Chinese artichoke is composed mostly of carbohydrate with some protein. One hundred grams of this vegetable contains 80 calories. The Chinese artichoke plant is very similar and directly related to the European plant, wood betony or lousewort. Wood betony is renowned for its use in traditional European medicine and for the treatment of a number of ailments. They include heartburn, varicose veins, urinary tract inflammation and respiratory tract inflammation. It also has calming effects and is used for headaches and neuralgia. Chinese artichoke, both the root and the plant, are used in Chinese traditional medicine although for different ailments, mainly to treat symptoms of the common cold. So far there has been very little research into the active constituents of the Chinese artichoke plant, although wood betony is know to contain alkaloids, tannins and glycosides.

Disclaimer : The information presented herein is intended for educational purposes only. Individual results may vary, and before using any supplement, it is always advisable to consult with your own health care provider.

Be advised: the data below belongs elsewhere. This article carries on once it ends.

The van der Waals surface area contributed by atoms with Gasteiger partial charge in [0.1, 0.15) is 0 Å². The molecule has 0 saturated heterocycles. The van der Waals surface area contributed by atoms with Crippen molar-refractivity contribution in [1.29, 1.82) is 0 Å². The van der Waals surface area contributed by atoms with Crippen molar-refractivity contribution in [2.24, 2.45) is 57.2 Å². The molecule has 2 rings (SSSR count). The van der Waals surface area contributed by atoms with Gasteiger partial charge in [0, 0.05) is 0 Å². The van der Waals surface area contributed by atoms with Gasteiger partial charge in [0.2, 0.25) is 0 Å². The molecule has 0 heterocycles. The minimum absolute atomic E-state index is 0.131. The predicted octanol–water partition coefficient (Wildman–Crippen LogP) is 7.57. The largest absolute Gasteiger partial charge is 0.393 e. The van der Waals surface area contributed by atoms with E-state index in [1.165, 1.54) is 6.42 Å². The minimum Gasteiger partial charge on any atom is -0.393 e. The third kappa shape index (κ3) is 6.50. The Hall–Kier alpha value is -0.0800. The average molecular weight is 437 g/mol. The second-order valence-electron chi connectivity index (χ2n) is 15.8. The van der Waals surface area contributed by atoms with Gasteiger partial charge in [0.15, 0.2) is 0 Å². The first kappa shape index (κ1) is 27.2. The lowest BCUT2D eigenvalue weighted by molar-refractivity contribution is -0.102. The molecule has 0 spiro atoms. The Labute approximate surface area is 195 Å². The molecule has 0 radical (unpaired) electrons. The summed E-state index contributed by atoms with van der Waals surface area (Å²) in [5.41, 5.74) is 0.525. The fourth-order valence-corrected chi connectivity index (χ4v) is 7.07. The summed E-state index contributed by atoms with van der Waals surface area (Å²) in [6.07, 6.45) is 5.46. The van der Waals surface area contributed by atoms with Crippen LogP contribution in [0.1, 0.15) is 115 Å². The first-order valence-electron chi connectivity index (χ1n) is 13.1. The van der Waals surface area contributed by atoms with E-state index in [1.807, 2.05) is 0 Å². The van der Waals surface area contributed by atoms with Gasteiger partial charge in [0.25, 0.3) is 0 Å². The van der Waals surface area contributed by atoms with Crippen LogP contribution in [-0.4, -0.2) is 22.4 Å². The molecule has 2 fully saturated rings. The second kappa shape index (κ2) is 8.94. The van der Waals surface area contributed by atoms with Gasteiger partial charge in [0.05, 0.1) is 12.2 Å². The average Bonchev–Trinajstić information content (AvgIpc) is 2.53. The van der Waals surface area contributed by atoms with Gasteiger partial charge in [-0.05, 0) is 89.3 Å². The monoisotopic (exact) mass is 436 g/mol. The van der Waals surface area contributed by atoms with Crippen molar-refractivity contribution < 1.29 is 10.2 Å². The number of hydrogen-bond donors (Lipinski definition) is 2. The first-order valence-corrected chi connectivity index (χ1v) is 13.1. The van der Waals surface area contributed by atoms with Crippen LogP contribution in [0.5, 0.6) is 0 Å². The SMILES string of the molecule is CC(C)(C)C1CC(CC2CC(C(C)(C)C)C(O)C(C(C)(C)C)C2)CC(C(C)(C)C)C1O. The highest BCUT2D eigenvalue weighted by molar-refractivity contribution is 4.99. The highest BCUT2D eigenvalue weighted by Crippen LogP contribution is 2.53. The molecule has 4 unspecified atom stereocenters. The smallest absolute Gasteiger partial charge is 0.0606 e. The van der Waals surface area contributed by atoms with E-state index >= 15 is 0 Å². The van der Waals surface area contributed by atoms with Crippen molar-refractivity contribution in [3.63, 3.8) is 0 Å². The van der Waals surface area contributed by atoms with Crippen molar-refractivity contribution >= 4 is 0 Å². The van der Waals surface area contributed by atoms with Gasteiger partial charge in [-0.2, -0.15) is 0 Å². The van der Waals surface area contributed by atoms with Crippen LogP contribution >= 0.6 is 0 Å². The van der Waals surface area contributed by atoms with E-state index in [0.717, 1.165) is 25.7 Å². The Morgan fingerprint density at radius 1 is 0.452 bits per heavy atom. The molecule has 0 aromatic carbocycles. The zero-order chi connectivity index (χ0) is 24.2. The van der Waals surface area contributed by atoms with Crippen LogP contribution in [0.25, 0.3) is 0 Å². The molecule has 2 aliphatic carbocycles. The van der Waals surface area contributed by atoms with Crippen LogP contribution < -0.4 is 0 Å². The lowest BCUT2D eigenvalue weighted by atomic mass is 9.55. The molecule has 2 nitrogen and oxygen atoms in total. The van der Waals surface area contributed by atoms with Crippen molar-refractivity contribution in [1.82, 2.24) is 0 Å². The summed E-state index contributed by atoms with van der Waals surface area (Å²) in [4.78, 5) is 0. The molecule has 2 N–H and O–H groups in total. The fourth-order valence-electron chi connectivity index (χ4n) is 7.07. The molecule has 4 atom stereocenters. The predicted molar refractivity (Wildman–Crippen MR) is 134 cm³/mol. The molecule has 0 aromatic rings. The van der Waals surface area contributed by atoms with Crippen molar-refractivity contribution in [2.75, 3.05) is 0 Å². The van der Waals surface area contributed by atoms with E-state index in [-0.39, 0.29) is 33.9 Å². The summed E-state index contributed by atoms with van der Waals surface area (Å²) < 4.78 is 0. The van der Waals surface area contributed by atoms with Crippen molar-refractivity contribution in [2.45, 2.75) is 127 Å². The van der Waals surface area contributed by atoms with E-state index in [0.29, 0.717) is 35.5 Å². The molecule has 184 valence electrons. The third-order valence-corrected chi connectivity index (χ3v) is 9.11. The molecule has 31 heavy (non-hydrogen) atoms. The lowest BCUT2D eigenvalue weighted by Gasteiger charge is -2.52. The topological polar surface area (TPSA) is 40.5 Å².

Resources:
http://en.wikipedia.org/wiki/Stachys_affinis
http://www.botanical.com/botanical/mgmh/a/artic067.html
http://www.pfaf.org/user/plant.aspx?LatinName=Stachys+affinis
https://food-nutrition.knoji.com/chinese-artichoke-or-crosne-culinary-uses-and-nutrition/

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News on Health & Science

Veg ‘Prevents Artery Hardening’

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Eating vegetables may prevent hardening of the arteries, research suggests.

.CLICK & SEE